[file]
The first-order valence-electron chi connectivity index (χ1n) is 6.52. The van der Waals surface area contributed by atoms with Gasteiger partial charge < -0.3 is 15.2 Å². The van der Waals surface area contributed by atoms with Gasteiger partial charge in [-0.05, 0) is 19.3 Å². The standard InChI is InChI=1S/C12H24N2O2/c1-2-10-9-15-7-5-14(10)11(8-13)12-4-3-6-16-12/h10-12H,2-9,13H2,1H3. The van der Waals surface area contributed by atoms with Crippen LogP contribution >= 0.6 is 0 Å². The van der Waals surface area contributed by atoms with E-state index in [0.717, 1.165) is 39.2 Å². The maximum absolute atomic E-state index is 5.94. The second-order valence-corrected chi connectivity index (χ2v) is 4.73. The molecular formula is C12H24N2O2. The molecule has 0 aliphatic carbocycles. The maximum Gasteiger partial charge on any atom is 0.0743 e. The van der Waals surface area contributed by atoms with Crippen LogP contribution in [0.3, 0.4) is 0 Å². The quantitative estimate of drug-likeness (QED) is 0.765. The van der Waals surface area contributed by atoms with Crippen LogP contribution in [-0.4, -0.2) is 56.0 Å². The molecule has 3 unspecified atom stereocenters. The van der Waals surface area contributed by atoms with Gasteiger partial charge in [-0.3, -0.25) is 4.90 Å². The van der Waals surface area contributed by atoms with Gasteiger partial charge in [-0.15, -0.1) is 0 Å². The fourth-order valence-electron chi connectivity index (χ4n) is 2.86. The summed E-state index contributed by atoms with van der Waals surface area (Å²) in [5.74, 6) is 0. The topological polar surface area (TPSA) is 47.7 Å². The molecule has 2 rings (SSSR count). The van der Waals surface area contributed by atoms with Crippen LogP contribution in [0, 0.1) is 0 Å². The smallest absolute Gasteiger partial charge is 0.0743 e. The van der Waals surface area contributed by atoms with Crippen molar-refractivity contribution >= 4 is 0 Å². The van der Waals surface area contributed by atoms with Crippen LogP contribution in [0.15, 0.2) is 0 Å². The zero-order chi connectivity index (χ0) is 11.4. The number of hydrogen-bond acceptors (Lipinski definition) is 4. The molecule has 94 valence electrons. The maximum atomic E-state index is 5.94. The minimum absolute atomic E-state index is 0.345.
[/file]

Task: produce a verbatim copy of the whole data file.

The first-order valence-electron chi connectivity index (χ1n) is 6.52. The van der Waals surface area contributed by atoms with Gasteiger partial charge < -0.3 is 15.2 Å². The van der Waals surface area contributed by atoms with Gasteiger partial charge in [-0.05, 0) is 19.3 Å². The standard InChI is InChI=1S/C12H24N2O2/c1-2-10-9-15-7-5-14(10)11(8-13)12-4-3-6-16-12/h10-12H,2-9,13H2,1H3. The van der Waals surface area contributed by atoms with Crippen LogP contribution >= 0.6 is 0 Å². The van der Waals surface area contributed by atoms with E-state index in [0.717, 1.165) is 39.2 Å². The maximum absolute atomic E-state index is 5.94. The second-order valence-corrected chi connectivity index (χ2v) is 4.73. The molecular formula is C12H24N2O2. The molecule has 0 aliphatic carbocycles. The maximum Gasteiger partial charge on any atom is 0.0743 e. The van der Waals surface area contributed by atoms with Crippen LogP contribution in [0.3, 0.4) is 0 Å². The quantitative estimate of drug-likeness (QED) is 0.765. The van der Waals surface area contributed by atoms with Crippen LogP contribution in [-0.4, -0.2) is 56.0 Å². The molecule has 3 unspecified atom stereocenters. The van der Waals surface area contributed by atoms with Gasteiger partial charge in [-0.3, -0.25) is 4.90 Å². The van der Waals surface area contributed by atoms with Gasteiger partial charge in [-0.15, -0.1) is 0 Å². The fourth-order valence-electron chi connectivity index (χ4n) is 2.86. The summed E-state index contributed by atoms with van der Waals surface area (Å²) in [5.74, 6) is 0. The topological polar surface area (TPSA) is 47.7 Å². The molecule has 2 rings (SSSR count). The van der Waals surface area contributed by atoms with Crippen LogP contribution in [0, 0.1) is 0 Å². The smallest absolute Gasteiger partial charge is 0.0743 e. The van der Waals surface area contributed by atoms with Crippen molar-refractivity contribution >= 4 is 0 Å². The van der Waals surface area contributed by atoms with Crippen LogP contribution in [0.15, 0.2) is 0 Å². The zero-order chi connectivity index (χ0) is 11.4. The number of hydrogen-bond acceptors (Lipinski definition) is 4. The molecule has 94 valence electrons. The maximum atomic E-state index is 5.94. The minimum absolute atomic E-state index is 0.345.